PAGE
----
It all started in May 1, 1886, where thousands of workers all over the United States staged a major union strike and demonstration, calling for an eight-hour workday using the slogan, “Eight-hour day with no cut in pay.”
So few days later, still in the midst of the strike, laborers continued a protest in Chicago and met outside an industrial plant. Though the protest was peaceful in nature, but at the end of the workday a group of workers charged the strikebreakers and the police opened fire, and two workers were killed.
This particular act prompted local anarchists to stage another rally on May 4, printing fliers that said, “Workingmen Arm Yourselves and Appear in Full Force!” This rally also started out peacefully, but close to the end of the night a homemade bomb was launched at a police officer. The police replied by firing at the crowd and by the end of the night seven policemen were killed, along with four workers. Plenty were injured and the event became known as the Haymarket massacre.
The event caused tensions at the time and by 1889 the International Socialist Conference declared May 1 to be, “International Workers’ Day,” just to commemorate the massacre.
So each year after that, May 1 was given more significance, being called “May Day” and also became a day used for labor protests.
On May 1, 1894, there also occurred another set of violent riots in Cleveland, Ohio, which again encouraged the International Socialist Conference to work forcefully for worker’s rights.
From then henceforth, May 1 was continually used as a vehicle to promote worker’s rights and became associated with the rising socialist movement across Europe.
However, sixty years later in the midst of the Cold War, Pope Pius XII recognized the increasing tensions in the world and tried to counteract the violence by reclaiming the Christian dignity of work.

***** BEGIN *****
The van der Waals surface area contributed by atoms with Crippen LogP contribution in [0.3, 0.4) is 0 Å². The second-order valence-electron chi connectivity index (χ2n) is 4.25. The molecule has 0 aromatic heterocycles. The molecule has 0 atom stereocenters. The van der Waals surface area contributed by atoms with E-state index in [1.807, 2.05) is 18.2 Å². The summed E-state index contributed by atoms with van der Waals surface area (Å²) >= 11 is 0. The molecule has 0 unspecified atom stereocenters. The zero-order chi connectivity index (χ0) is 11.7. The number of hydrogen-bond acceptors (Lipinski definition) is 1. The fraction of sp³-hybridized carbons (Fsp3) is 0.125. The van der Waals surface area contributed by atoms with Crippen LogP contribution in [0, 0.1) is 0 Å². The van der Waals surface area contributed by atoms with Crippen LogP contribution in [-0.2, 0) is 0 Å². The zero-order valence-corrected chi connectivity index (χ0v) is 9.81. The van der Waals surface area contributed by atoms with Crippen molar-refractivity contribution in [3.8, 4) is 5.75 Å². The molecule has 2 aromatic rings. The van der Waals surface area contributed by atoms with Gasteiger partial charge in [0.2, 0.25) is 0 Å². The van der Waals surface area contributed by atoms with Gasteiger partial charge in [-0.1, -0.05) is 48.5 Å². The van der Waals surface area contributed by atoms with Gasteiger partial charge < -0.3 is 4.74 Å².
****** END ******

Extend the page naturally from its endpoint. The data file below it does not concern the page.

He went further to address the Christian Associations of Italian Workers in Saint Peter’s Square on May 1, 1955, and he pleaded with them to not be deceived by the false voices of the world who claim that the Church is against laborers.
Because, the Church, mother and teacher of all, is always very caring towards her children who are in the most difficult conditions, and also has made a valuable contribution to the achievement of honest progress already made by the various categories of workers.
In order to make a bolder statement against the rising worker movements, Pope Pius XII established a new feast day in the calendar of the Church dedicating May 1 to “Saint Joseph the Worker.”
In his speech, he said “As the Vicar of Christ, we wish to highly reagree, on this day of May 1, the dignity of work, and to infuse social life and laws, based on a fair share of rights and duties. With determination, we want to establish the liturgical feast of St. Joseph the Worker, precisely assigning it on the 1st of May because the humble craftsman of Nazareth not only embodies the dignity of the arm of the worker but he is also always the guardian of you and your families”.
By making it into a Catholic feast day, Pius XII reformed May 1 and gave it a Christian dimension. In that case, Christian workers were shown a model to imitate in Saint Joseph and a reminder of their Christian dignity.
Lastly, the Church has always taught that workers should be rewarded justly for their labor, but begs workers to turn to Joseph instead of trying to overthrow with violence the social order so as to achieve their ends.
Saint Joseph the Worker, pray for us!